In our work as software developers we regularly have to evaluate architectural tradeoffs. We have voices, either external or internal, telling us to think about, for example:

  • Going API first
  • Building to accommodate horizontal scaling
  • Building with the most modern tools
  • Building with tools and frameworks that let us hire the best (or sometimes “Building with tools and frameworks that let us hire the cheapest”)

There is often a tension in these matters between practical and “correct”. It may be most correct, for example, to build up your styling and javascript components from scratch, such that you only introduce precisely the code you need to realize desired functionality. There may be something intuitively less correct about bringing in styles and components that you never actually end up utilizing, such as happens in some degree when you build atop, for example, a UI framework like Bootstrap.

Firsthand experience has repeatedly shown me, however, that the teams who favor the correct over the practical approach get burned in far greater degree than those who favor the practical over the correct. Perhaps at an extreme operating scale this ceases to be the case, but in my work with sub-100-person teams, it reliably and repeatedly is.

I believe that there are a few essential reasons that teams favoring the practical over the correct seem to have disproportionate success. Certainly one obvious reason is that mature frameworks like Bootstrap have comprehensive documentation and strong conventions. If a new developer is unsure how to adjust the color palette, she can find a resolute answer in documentation, and the code changes she makes will be the exact code changes that future developers expect to see (and if these future developers don’t understand what is going on, they, too, can find out by reading the mature and thorough documentation of the framework).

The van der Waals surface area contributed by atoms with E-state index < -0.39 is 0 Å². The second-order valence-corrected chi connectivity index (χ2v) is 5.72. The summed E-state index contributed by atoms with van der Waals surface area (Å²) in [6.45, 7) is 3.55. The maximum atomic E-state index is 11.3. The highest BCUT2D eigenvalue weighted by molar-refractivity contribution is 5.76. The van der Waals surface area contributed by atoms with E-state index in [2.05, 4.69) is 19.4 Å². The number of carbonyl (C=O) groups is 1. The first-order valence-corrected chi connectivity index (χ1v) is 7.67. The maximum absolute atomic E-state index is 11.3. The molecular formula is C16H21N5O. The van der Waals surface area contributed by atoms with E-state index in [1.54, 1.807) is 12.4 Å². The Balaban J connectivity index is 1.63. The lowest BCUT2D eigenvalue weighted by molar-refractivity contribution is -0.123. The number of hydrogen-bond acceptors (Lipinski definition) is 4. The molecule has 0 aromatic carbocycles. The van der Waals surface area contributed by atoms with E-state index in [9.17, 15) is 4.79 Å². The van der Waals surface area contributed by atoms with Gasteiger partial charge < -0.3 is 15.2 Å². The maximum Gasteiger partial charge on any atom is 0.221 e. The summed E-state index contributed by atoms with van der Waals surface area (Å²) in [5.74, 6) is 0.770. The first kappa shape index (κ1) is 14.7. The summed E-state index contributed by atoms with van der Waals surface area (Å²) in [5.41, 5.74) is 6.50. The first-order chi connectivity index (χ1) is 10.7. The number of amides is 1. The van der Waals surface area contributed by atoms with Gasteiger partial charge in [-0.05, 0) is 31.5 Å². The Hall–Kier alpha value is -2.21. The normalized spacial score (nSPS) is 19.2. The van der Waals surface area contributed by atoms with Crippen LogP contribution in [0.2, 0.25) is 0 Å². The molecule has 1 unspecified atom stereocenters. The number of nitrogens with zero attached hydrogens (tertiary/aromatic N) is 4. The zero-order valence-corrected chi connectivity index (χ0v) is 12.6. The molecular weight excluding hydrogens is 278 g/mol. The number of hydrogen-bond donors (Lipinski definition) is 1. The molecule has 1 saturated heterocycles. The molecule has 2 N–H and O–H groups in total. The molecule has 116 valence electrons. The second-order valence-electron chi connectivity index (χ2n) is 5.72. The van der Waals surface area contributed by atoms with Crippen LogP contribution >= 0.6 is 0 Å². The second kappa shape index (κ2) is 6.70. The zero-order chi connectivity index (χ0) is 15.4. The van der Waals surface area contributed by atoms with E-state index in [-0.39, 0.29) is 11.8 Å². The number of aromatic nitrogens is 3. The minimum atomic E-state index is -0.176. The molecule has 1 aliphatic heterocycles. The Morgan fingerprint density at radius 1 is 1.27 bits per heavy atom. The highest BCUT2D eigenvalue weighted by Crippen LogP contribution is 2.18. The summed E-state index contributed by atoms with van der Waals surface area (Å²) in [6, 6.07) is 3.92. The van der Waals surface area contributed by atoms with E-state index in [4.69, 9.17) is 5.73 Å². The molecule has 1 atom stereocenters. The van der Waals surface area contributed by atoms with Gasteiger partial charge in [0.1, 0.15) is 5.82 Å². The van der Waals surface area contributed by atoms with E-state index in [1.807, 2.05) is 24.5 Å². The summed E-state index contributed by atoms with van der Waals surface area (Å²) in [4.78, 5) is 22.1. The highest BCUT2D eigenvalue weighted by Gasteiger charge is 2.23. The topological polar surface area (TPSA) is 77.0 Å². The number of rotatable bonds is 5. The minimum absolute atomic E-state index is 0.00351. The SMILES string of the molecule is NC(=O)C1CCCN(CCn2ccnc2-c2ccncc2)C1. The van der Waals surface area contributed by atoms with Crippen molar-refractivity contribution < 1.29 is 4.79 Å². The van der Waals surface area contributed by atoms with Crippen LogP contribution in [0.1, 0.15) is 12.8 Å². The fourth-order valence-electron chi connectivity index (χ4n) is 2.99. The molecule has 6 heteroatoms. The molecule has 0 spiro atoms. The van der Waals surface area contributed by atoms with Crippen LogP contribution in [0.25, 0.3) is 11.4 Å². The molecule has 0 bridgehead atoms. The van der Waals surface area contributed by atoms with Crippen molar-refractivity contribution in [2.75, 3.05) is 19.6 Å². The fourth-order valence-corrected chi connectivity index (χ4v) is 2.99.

I also believe that there is a less obvious force at work. That is that the team that operates this way is more likely to be composed of mature developers. Mature developers have lived through hype cycles and are often much less interested in trying out cutting edge tools for the heck of it. They usually have deep experience with mature – if less exciting – stacks and are most interested in servicing the needs of the business over more academic ends (if the broader outcome is something worse-documented that is harder to develop against and maintain).

Other good, real-world examples of questions of practicality over correctness include:

  • Microservices vs. Monolithic Architectures
  • Declarative JavaScript (or CoffeeScript) “sprinkles” vs modularized ES5/6
  • Server-rendering vs Single Page Application architectures
  • Full-stack frameworks like Ruby on Rails vs additive microframeworks like Sinatra
  • Single/dedicated vs Multi-Tier deployment schemes

Broadly, there are ultimately places for the “correct” path. Experience just repeatedly shows that favoring the correct path largely for the reason of correctness is a mistake.